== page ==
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COVID digest: Vaccine orders no longer needed — EU official

February 13, 2022

EU Economy Commissioner Paolo Gentiloni has said the time for discussing vaccine mandates has passed. Meanwhile, a key German lawmaker said such a move would not find majority support in parliament. DW has the latest.

A person injects a vaccine into the upper arm of another (no faces visible)
Countries around the world have seen massive protests against vaccine mandatesImage: DW

EU Economy Commissioner Paolo Gentiloni has said he saw no reason for governments to introduce a general coronavirus vaccine mandate anymore, given the declining severity of the pandemic

"The discussion about mandatory vaccination against COVID-19 had its justification months ago," Gentiloni told the Funke Mediengruppe, an association of German dailies.

"But I don't think now is the time to discuss mandatory vaccination."

He noted the overall decrease in deaths and hospitalizations across the European Union.

"We are on the same path to loosening restrictions, country by country," the commissioner said.

However, he stressed that he was not opposed to compulsory vaccinations in principle. 

Gentiloni pointed to orders to vaccinate against measles and added that each government must decide this issue for itself.

Here are the latest major developments on coronavirus from around the world:


Prime Minister Katrin Jakobsdottir of Iceland has tested positive for COVID-19, she announced on Facebook on Saturday.

"My youngest son tested positive for COVID-19 on February 1," the prime minister said. "Since then, another member of our household has also contracted the virus, so it was no great surprise when I tested positive last night."

The 46-year-old will isolate at home for at least five days, as per Iceland's current guidelines.

Germany reported 125,160 new infections in the last 24 hours, the Robert Koch Institute (RKI) said. The nationwide seven-day incidence dropped to 1466.5 from 1474.3 the previous day. Additionally, 58 deaths were reported, taking the country's total pandemic-related deaths to 119,935.

The parliamentary leader of the conservative CDU/CSU, the largest opposition group in the German parliament, said the federal government will not find a majority for a vaccine mandate.

"[Chancellor Olaf] Scholz's idea of a vaccination obligation for all will certainly not find a majority in the Bundestag," Thorsten Frei of the CDU told the Bild am Sonntag newspaper.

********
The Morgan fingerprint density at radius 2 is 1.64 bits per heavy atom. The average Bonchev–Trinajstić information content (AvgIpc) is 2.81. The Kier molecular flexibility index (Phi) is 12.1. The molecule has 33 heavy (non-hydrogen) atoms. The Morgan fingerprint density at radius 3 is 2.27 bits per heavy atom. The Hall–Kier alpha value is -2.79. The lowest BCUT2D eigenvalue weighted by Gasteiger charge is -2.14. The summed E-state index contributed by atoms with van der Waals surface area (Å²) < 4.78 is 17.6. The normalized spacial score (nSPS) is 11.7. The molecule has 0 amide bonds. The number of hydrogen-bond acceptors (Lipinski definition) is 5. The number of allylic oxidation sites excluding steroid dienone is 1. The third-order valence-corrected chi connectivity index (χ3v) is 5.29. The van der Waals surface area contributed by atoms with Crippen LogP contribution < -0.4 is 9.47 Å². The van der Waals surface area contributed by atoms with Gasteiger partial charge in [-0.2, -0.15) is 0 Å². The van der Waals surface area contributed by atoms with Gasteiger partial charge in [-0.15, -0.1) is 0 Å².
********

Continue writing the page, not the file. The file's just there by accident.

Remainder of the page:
A graph showing 53% of Germans agree with a nationwide vaccine mandate for people over 18
Polls have indicated that most Germans support a COVID vaccine mandate

In the Netherlands, thousands of people partied into the night in a number of cities, in defiance of COVID-19 regulations. The move was part of a campaign called "de Nacht staat open" (the night is open).

According to current regulations, restaurants and bars must shut their doors at 10 p.m., or risk hefty fines, but it didn't appear to deter people from gathering in clubs in Amsterdam, Rotterdam and elsewhere.

Dutch authorities have said that the remaining restrictions will be lifted on February 18.


In China, Hong Kong authorities said food supplies, particularly vegetables and chilled poultry, may be temporarily disrupted after some mainland goods vehicle drivers tested positive.

The territory imports almost all of its food, with China being its biggest source.

"The mainland authorities and the [Hong Kong] government are working closely together to firm up the detailed arrangements to expedite the logistics of food supply for Hong Kong so as to make the supply situation resumes normal as soon as possible," the government said.

At the same time, the city registered 1347 new daily COVID-019 infections on Sunday. Despite the drop from the day before, health authorities said healthcare facilities have been stretched.

Meanwhile, the Beijing Olympic Organizing Committee has announced three new Games-related COVID-19 cases.

Two of them were athletes or team members, one already within the Olympic "closed-loop" system. One of the infected persons was found among new airport arrivals.

All participants at the Games are completely separated from the general Chinese population in the Olympic closed loop. Everyone involved is tested daily.

Since January 23, 429 people have tested positive at the Beijing Winter Olympics.

Police in Australia gave protesters demonstrating COVID-19 restrictions until the end of Sunday to leave occupied areas in the capital, Canberra.

"They must be out by today," the police spokesperson told news agency Reuters. Police refused to say what action they would take if protesters defied the deadline.

Thousands have gathered at the capital's major showgrounds. So far, none of the protesters have been arrested.

The Cook Islands, one of the few places in the world left untouched by the pandemic, is bracing for its first community COVID cases after a visit by an infected traveler.

The traveler from New Zealand spent eight days in the community and tested positive for the highly contagious omicron variant upon returning home last week.

"It is likely that the person ... was infectious while here and further likely that the virus is in our community," said Prime Minister Mark Brown.

"It may be there is 'silent transmission,' where our high vaccination rate is so protective that people get COVID but so mildly that they do not realize they have it."

adi/dj (AFP, Reuters, dpa)